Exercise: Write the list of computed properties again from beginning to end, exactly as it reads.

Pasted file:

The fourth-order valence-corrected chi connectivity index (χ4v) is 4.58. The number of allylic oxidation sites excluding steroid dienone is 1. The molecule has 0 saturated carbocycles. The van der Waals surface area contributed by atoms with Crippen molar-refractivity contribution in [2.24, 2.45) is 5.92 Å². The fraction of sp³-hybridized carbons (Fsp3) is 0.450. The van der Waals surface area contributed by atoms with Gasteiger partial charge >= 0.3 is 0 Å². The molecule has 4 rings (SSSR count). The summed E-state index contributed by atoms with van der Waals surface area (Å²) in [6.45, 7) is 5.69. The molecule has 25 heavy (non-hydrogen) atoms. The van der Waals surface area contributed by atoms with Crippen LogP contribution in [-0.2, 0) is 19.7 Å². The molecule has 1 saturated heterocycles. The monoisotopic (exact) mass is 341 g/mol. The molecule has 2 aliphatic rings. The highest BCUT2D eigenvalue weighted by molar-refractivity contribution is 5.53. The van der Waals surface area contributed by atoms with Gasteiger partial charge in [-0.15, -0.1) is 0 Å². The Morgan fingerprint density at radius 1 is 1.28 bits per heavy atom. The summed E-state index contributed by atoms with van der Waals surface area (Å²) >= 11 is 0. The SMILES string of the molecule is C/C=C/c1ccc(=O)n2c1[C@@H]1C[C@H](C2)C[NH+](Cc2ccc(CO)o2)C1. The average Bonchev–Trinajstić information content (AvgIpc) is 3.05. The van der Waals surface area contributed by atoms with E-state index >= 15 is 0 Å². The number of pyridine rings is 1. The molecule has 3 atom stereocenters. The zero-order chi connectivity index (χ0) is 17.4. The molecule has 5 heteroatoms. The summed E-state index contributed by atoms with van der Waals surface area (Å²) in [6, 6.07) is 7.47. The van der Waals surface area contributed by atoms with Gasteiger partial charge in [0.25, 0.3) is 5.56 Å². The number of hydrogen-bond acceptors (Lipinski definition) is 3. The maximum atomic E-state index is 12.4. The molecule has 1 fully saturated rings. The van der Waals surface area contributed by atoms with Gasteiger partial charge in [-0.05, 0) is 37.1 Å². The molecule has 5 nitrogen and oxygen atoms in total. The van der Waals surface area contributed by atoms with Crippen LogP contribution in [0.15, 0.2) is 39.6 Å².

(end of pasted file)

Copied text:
The fourth-order valence-corrected chi connectivity index (χ4v) is 4.58. The number of allylic oxidation sites excluding steroid dienone is 1. The molecule has 0 saturated carbocycles. The van der Waals surface area contributed by atoms with Crippen molar-refractivity contribution in [2.24, 2.45) is 5.92 Å². The fraction of sp³-hybridized carbons (Fsp3) is 0.450. The van der Waals surface area contributed by atoms with Gasteiger partial charge >= 0.3 is 0 Å². The molecule has 4 rings (SSSR count). The summed E-state index contributed by atoms with van der Waals surface area (Å²) in [6.45, 7) is 5.69. The molecule has 25 heavy (non-hydrogen) atoms. The van der Waals surface area contributed by atoms with Crippen LogP contribution in [-0.2, 0) is 19.7 Å². The molecule has 1 saturated heterocycles. The monoisotopic (exact) mass is 341 g/mol. The molecule has 2 aliphatic rings. The highest BCUT2D eigenvalue weighted by molar-refractivity contribution is 5.53. The van der Waals surface area contributed by atoms with Gasteiger partial charge in [-0.15, -0.1) is 0 Å². The Morgan fingerprint density at radius 1 is 1.28 bits per heavy atom. The summed E-state index contributed by atoms with van der Waals surface area (Å²) >= 11 is 0. The SMILES string of the molecule is C/C=C/c1ccc(=O)n2c1[C@@H]1C[C@H](C2)C[NH+](Cc2ccc(CO)o2)C1. The average Bonchev–Trinajstić information content (AvgIpc) is 3.05. The van der Waals surface area contributed by atoms with E-state index >= 15 is 0 Å². The number of pyridine rings is 1. The molecule has 3 atom stereocenters. The zero-order chi connectivity index (χ0) is 17.4. The molecule has 5 heteroatoms. The summed E-state index contributed by atoms with van der Waals surface area (Å²) in [6, 6.07) is 7.47. The van der Waals surface area contributed by atoms with Gasteiger partial charge in [0.25, 0.3) is 5.56 Å². The number of hydrogen-bond acceptors (Lipinski definition) is 3. The maximum atomic E-state index is 12.4. The molecule has 1 fully saturated rings. The van der Waals surface area contributed by atoms with Gasteiger partial charge in [-0.05, 0) is 37.1 Å². The molecule has 5 nitrogen and oxygen atoms in total. The van der Waals surface area contributed by atoms with Crippen LogP contribution in [0.15, 0.2) is 39.6 Å².